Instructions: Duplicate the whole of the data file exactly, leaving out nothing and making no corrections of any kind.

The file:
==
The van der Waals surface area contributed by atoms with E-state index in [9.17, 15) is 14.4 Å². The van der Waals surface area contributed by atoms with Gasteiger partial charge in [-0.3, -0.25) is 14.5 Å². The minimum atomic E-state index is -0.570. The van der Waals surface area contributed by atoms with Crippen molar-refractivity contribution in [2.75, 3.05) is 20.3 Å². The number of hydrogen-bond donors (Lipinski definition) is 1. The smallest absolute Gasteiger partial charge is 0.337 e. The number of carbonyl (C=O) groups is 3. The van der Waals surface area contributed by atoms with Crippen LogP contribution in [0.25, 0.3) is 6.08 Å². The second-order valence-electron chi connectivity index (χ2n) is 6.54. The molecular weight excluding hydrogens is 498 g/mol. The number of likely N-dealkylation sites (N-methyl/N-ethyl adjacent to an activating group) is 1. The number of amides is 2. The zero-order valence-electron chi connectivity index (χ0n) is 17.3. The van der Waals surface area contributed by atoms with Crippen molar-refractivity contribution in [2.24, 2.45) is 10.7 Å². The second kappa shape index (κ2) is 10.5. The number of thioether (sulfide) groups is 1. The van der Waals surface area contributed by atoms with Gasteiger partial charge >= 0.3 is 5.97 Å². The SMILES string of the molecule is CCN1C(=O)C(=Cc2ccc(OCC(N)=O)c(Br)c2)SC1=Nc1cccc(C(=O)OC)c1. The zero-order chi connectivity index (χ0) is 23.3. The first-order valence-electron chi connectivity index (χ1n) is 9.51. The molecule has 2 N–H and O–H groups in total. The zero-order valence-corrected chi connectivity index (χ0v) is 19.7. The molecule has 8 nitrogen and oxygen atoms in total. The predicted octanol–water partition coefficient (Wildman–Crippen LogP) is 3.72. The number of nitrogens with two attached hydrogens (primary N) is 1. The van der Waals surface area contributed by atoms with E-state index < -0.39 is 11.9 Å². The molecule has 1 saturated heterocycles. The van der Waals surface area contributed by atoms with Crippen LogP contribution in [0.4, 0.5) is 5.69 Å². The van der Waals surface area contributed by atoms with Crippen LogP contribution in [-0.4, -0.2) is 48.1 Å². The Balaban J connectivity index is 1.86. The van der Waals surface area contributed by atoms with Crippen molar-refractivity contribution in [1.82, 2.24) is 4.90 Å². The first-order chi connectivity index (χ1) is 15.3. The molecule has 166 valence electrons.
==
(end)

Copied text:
The van der Waals surface area contributed by atoms with E-state index in [9.17, 15) is 14.4 Å². The van der Waals surface area contributed by atoms with Gasteiger partial charge in [-0.3, -0.25) is 14.5 Å². The minimum atomic E-state index is -0.570. The van der Waals surface area contributed by atoms with Crippen molar-refractivity contribution in [2.75, 3.05) is 20.3 Å². The number of hydrogen-bond donors (Lipinski definition) is 1. The smallest absolute Gasteiger partial charge is 0.337 e. The number of carbonyl (C=O) groups is 3. The van der Waals surface area contributed by atoms with Crippen LogP contribution in [0.25, 0.3) is 6.08 Å². The second-order valence-electron chi connectivity index (χ2n) is 6.54. The molecular weight excluding hydrogens is 498 g/mol. The number of likely N-dealkylation sites (N-methyl/N-ethyl adjacent to an activating group) is 1. The number of amides is 2. The zero-order valence-electron chi connectivity index (χ0n) is 17.3. The van der Waals surface area contributed by atoms with Crippen molar-refractivity contribution in [2.24, 2.45) is 10.7 Å². The second kappa shape index (κ2) is 10.5. The number of thioether (sulfide) groups is 1. The van der Waals surface area contributed by atoms with Gasteiger partial charge >= 0.3 is 5.97 Å². The SMILES string of the molecule is CCN1C(=O)C(=Cc2ccc(OCC(N)=O)c(Br)c2)SC1=Nc1cccc(C(=O)OC)c1. The zero-order chi connectivity index (χ0) is 23.3. The first-order valence-electron chi connectivity index (χ1n) is 9.51. The molecule has 2 N–H and O–H groups in total. The zero-order valence-corrected chi connectivity index (χ0v) is 19.7. The molecule has 8 nitrogen and oxygen atoms in total. The predicted octanol–water partition coefficient (Wildman–Crippen LogP) is 3.72. The number of nitrogens with two attached hydrogens (primary N) is 1. The van der Waals surface area contributed by atoms with E-state index < -0.39 is 11.9 Å². The molecule has 1 saturated heterocycles. The van der Waals surface area contributed by atoms with Crippen LogP contribution in [0.4, 0.5) is 5.69 Å². The van der Waals surface area contributed by atoms with Crippen LogP contribution in [-0.4, -0.2) is 48.1 Å². The Balaban J connectivity index is 1.86. The van der Waals surface area contributed by atoms with Crippen molar-refractivity contribution in [1.82, 2.24) is 4.90 Å². The first-order chi connectivity index (χ1) is 15.3. The molecule has 166 valence electrons.